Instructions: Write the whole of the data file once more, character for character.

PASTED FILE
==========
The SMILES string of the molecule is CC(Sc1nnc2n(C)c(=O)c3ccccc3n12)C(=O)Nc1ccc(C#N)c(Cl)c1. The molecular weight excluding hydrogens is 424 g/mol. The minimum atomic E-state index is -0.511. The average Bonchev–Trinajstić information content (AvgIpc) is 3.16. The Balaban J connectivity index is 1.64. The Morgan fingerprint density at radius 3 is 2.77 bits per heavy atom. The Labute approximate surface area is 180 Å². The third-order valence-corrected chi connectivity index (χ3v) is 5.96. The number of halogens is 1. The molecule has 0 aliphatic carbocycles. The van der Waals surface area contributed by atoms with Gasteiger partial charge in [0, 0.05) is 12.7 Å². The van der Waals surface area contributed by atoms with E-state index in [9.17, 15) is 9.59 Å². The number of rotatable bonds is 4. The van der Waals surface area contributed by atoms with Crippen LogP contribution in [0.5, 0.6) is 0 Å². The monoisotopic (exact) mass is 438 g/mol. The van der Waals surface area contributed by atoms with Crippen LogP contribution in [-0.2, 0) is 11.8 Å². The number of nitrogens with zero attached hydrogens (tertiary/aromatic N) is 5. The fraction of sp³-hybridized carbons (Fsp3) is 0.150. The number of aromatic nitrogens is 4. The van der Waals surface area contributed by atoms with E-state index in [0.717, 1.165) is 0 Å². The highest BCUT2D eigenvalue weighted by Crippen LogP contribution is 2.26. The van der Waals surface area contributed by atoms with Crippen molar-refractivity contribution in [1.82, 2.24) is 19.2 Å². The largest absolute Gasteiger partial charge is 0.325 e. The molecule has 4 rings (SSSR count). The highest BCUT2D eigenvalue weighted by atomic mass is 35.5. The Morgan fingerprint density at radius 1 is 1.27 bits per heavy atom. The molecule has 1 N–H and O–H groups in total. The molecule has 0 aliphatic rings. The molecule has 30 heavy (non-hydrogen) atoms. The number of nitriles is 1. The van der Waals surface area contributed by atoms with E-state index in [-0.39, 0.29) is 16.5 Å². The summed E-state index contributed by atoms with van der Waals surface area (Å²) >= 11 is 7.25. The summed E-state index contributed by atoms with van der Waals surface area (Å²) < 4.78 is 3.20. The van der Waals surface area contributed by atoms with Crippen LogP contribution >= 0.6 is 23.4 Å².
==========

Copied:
The SMILES string of the molecule is CC(Sc1nnc2n(C)c(=O)c3ccccc3n12)C(=O)Nc1ccc(C#N)c(Cl)c1. The molecular weight excluding hydrogens is 424 g/mol. The minimum atomic E-state index is -0.511. The average Bonchev–Trinajstić information content (AvgIpc) is 3.16. The Balaban J connectivity index is 1.64. The Morgan fingerprint density at radius 3 is 2.77 bits per heavy atom. The Labute approximate surface area is 180 Å². The third-order valence-corrected chi connectivity index (χ3v) is 5.96. The number of halogens is 1. The molecule has 0 aliphatic carbocycles. The van der Waals surface area contributed by atoms with Gasteiger partial charge in [0, 0.05) is 12.7 Å². The van der Waals surface area contributed by atoms with E-state index in [9.17, 15) is 9.59 Å². The number of rotatable bonds is 4. The van der Waals surface area contributed by atoms with Crippen LogP contribution in [0.5, 0.6) is 0 Å². The monoisotopic (exact) mass is 438 g/mol. The van der Waals surface area contributed by atoms with Crippen LogP contribution in [-0.2, 0) is 11.8 Å². The number of nitrogens with zero attached hydrogens (tertiary/aromatic N) is 5. The fraction of sp³-hybridized carbons (Fsp3) is 0.150. The number of aromatic nitrogens is 4. The van der Waals surface area contributed by atoms with E-state index in [0.717, 1.165) is 0 Å². The highest BCUT2D eigenvalue weighted by Crippen LogP contribution is 2.26. The van der Waals surface area contributed by atoms with Crippen molar-refractivity contribution in [1.82, 2.24) is 19.2 Å². The largest absolute Gasteiger partial charge is 0.325 e. The molecule has 4 rings (SSSR count). The highest BCUT2D eigenvalue weighted by atomic mass is 35.5. The Morgan fingerprint density at radius 1 is 1.27 bits per heavy atom. The molecule has 1 N–H and O–H groups in total. The molecule has 0 aliphatic rings. The molecule has 30 heavy (non-hydrogen) atoms. The number of nitriles is 1. The van der Waals surface area contributed by atoms with E-state index in [-0.39, 0.29) is 16.5 Å². The summed E-state index contributed by atoms with van der Waals surface area (Å²) >= 11 is 7.25. The summed E-state index contributed by atoms with van der Waals surface area (Å²) < 4.78 is 3.20. The van der Waals surface area contributed by atoms with Crippen LogP contribution >= 0.6 is 23.4 Å².